Tuesday, March 01, 2016

Tsarnaev never confessed the use of pressure cookers

The so-called hospital confession of Dzhokhar Tsarnaev has finally been published, whereas in a heavily redacted form (see here and here, courtesy of NBC). The residual content has to be taken with a grain of salt: he was recovering from a live-saving operation 12 hours ago, under the influence of drugs, not able to speak but only to react by nodding or shaking his head. The FBI claims he wrote some answers on a pad, but the pad itself has not been introduced into evidence. So there is plenty of room for interpretations, misunderstandings, and deliberate modifications by the FBI.

Even leaving these shady preconditions aside, the document raises more questions than it answers. The most obvious is that Dzhokhar indicated (allegedly) that his backpack was brown. Yet official FBI photos of the remnants of the second pressure cooker bomb show that it was contained in a black backpack:

But also the nature of the bomb itself doesn't fit the official narrative. First of all, the term "pressure cooker" doesn't appear in the document, only an unspecified "explosive device". Taking into account that the well-known video footage doesn't seem to show that Dzhokhar's bag contained a pressure cooker this strongly suggests that his explosive device was something different.

According to the document, the brothers followed instructions by the "Inspire Magazine", an alleged Al-Qaida outlet, to build the bombs:

The Inspire Magazine article is titled "Make a bomb in the kitchen of your Mom" and written by an obscure individual naming itself "the AQ chef". It was part of the first issue, published in 2010, and is available online here:


According to the FBI, Dzhokhar detonated the device after walking away, using a "trigger mechanism according to instructions in the Inspire Magazine articles". These instructions, however, don't feature a remote-control trigger - they describe a time bomb with a simple manual clock serving as the trigger, with a wire reeled around a clock arm.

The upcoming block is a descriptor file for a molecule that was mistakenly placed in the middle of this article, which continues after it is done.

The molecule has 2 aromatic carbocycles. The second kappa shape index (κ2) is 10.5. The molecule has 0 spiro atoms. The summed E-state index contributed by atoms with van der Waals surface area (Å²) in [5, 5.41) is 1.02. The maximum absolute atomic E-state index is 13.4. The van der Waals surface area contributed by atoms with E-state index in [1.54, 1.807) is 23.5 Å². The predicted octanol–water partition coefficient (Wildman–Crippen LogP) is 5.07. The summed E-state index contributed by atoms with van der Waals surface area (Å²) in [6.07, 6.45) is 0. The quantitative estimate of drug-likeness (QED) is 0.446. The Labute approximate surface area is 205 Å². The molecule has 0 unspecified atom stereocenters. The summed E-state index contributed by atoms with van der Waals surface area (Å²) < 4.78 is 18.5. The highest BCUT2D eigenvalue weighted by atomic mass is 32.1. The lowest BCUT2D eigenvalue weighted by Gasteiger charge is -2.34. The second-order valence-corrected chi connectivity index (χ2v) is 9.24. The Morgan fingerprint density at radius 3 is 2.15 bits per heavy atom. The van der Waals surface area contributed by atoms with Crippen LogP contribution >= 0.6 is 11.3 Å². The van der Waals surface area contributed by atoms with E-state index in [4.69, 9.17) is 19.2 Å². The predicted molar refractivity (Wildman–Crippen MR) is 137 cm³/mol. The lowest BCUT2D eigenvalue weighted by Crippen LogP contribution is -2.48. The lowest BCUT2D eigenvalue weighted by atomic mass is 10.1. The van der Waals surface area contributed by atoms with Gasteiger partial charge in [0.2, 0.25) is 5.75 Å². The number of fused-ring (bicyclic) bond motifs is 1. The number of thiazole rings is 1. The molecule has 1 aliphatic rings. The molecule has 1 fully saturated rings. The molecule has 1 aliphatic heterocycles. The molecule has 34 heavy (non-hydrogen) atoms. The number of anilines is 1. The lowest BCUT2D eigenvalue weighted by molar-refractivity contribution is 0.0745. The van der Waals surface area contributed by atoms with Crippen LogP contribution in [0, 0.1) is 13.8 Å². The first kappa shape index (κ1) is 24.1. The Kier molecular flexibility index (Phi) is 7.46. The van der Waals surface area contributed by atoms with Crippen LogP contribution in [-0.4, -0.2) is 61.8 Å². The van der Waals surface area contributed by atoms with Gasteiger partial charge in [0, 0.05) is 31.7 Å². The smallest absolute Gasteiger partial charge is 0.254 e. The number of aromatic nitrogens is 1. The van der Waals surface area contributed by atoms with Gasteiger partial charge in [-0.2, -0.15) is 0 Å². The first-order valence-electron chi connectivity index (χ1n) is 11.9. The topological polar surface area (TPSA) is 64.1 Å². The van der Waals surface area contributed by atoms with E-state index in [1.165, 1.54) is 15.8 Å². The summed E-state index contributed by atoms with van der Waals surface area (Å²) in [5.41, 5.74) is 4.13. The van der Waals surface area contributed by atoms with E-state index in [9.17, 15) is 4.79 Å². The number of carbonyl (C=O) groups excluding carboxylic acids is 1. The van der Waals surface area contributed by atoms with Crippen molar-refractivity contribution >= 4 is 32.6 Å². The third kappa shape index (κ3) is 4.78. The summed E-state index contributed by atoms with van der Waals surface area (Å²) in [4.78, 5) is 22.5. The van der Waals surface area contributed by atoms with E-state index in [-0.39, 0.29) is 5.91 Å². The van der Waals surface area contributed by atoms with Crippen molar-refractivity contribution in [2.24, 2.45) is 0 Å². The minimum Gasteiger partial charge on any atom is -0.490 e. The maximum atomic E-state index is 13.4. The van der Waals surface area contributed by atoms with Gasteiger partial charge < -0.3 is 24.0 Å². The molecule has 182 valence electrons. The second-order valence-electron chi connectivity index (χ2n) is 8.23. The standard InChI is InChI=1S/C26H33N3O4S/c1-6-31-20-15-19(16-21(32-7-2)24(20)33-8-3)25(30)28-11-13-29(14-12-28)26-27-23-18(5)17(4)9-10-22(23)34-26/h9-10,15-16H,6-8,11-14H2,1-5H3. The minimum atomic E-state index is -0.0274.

The official narrative never mentioned a clockwork bomb, and given that Dzhokhar moved away from the bomb only 5 seconds before it exploded it is absurd to assume that he used this rough and dangerous mechanism. Also the FBI told congressmen in a briefing that they found a remote control for toy cars which was used to ignite the bombs.

The FBI can't have the cake and eat it, too. Either the bomb was triggered by remote control - or by a clockwork. The IM article makes no mention of any remote control devices - so it can't be taken as reference that the Tsarnaev brothers followed its instructions.

The IM article also suggests to use the heads of matches to obtain the explosive substance. It claims that by mixing it with sugar and putting it into a pressure cooker, a highly explosive device is created. This is outright nonsense. The crucial substance in matches and fireworks is potassium chlorate, a low explosive that indeed causes an intense fire when mixed with sugar and ignited. But this "explosive device" equals only a firecracker and is way too weak to make a pressure cooker burst. Here's an instruction quite similar to the IM article:


The producer of the fireworks which were purchased by the Tsarnaev brothers also denies that this substance could have the devastating effect of the Marathon bombs.

There is widespread believe that the "explosive devices" planted by the brothers were only smoke bombs, presumably part of the ongoing emergency drills. I subscribe to this conjecture, and Dzhokhar's "confession" definitely tends to confirm it. More insights could well be hidden in the redacted parts of the document.